United States: Poverty amidst the plentyby News WeeklyNews Weekly
, June 3, 2000
Despite stiff new legislation that has halved the number of people on welfare, the American economic miracle — which has mesmerised the world and cut the unemployment rate to around four per cent — the poverty rate is still higher than it was through the decade of the 1970s.
The structure of US poverty has changed. In the 1960s it was a problem predominately among the elderly. Today the problem is single-parent families, the result of social changes with the sexual revolution and what Harvard University’s William Julius Wilson says is the problem of unemployment, part-time work and low wages among unskilled males. This makes them less attractive as marriage partners, leaving women to have children alone.
Low skilled workers have been affected by technological changes which have seen an increased demand for skilled workers, together with weaker trade unions, a minimum wage that is much lower in real terms than 20 years ago, and the shift to part-time work.
In spite of the economic boom, only 13 per cent of poor adults were in full-time work in 1998.
The latest poverty figures (1998) show that 12.7 per cent of the population were in families living on less than $US16,600 p.a.
One in five children, and 40 per cent of black children, live in poverty.
Over half of all poor families are headed by single women, compared to only 21 per cent in 1960. One parent families — where 30 per cent of all children live — are six times more likely to be in poverty.
But for single parent families, the child poverty rate would have remained steady since 1970. Instead it rose by 25 per cent.
Since the early 1990s, the US welfare system has tightened. Welfare payments are cut off after five years and assistance to families with no one working has been slashed.
As a result, 62 per cent of never-married mothers now work, compared to 36 per cent in 1984. Twenty states now require mothers to work when their children are less than one year old.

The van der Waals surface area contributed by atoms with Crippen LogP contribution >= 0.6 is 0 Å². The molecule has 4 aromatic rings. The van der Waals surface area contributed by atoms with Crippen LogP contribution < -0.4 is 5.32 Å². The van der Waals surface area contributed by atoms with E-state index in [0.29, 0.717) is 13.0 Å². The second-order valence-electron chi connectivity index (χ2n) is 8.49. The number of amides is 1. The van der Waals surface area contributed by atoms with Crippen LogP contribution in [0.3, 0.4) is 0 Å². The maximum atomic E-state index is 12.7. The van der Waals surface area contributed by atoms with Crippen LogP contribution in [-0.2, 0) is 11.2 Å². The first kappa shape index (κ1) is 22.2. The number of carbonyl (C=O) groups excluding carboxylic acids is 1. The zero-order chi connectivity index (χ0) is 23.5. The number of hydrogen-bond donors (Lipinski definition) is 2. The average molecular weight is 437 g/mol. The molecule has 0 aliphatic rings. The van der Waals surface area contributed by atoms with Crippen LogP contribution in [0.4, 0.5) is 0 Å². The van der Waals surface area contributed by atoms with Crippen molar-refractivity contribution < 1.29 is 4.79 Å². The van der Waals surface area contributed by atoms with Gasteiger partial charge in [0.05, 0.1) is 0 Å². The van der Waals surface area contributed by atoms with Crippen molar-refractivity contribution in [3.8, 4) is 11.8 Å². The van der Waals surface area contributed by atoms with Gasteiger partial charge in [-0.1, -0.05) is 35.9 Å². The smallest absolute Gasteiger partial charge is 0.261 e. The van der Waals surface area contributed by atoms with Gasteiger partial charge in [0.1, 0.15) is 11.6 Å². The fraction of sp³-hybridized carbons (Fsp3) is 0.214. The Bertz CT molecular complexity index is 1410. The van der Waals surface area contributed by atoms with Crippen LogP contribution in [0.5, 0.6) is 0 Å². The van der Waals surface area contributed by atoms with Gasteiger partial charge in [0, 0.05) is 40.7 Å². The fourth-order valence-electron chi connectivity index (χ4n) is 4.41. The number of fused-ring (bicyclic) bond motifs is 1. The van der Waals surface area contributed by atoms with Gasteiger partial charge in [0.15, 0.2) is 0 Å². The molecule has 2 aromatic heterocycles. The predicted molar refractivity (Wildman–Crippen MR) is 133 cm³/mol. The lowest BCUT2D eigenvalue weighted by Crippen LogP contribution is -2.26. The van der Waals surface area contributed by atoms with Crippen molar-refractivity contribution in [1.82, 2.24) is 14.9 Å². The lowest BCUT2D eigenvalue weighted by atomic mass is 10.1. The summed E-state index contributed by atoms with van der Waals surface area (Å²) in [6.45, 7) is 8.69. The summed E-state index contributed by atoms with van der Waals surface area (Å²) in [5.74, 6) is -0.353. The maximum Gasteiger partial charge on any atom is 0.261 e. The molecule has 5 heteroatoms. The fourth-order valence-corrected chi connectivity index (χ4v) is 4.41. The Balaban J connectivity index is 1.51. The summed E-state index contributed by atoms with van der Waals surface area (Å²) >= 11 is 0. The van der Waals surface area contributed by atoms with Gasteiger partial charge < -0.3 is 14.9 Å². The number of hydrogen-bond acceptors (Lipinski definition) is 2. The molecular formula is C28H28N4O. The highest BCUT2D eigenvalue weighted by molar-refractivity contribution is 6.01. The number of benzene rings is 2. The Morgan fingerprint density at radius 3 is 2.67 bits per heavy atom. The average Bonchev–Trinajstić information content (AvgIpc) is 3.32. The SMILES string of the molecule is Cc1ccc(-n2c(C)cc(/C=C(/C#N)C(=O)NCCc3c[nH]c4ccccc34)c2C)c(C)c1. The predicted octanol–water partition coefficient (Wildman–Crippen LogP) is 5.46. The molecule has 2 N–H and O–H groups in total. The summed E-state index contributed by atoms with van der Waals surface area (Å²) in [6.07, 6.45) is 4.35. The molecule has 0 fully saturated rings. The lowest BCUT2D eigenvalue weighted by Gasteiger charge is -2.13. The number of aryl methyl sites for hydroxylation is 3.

The effect on children of this massive social engineering project are yet to be measured.
On the other hand, assistance to the working poor has jumped from $US6 billion in 1984 to $US50 billion last year.
An Earned Income Tax Credit, expanded Medicaid, tax credits for child care and a general child tax credit have been directed to working poor families, 60 per cent of whom now have at least one person in the workforce at any one time.
Despite this help, many poor single parent families have not risen above the poverty level. On average, poor families fell $US245 further behind the poverty line in 1998 than in 1995.
Single mothers are generally low skilled, don’t have a second male income, earn low wages and pay all the costs of child-rearing.
Higher rental costs, drastically reduced assistance for low income housing, and lack of public transport to link poor areas to job growth areas, all contribute to the problem.
Finally, while the working poor can earn more and still receive assistance, once earnings reach $US10,000 p.a., the marginal tax rate is 100 per cent. There they are caught in a poverty trap.
When it comes to family and social stability, the bottom line for the world’s richest nation is that welfare is no substitute for real full-time jobs, especially for low skilled men.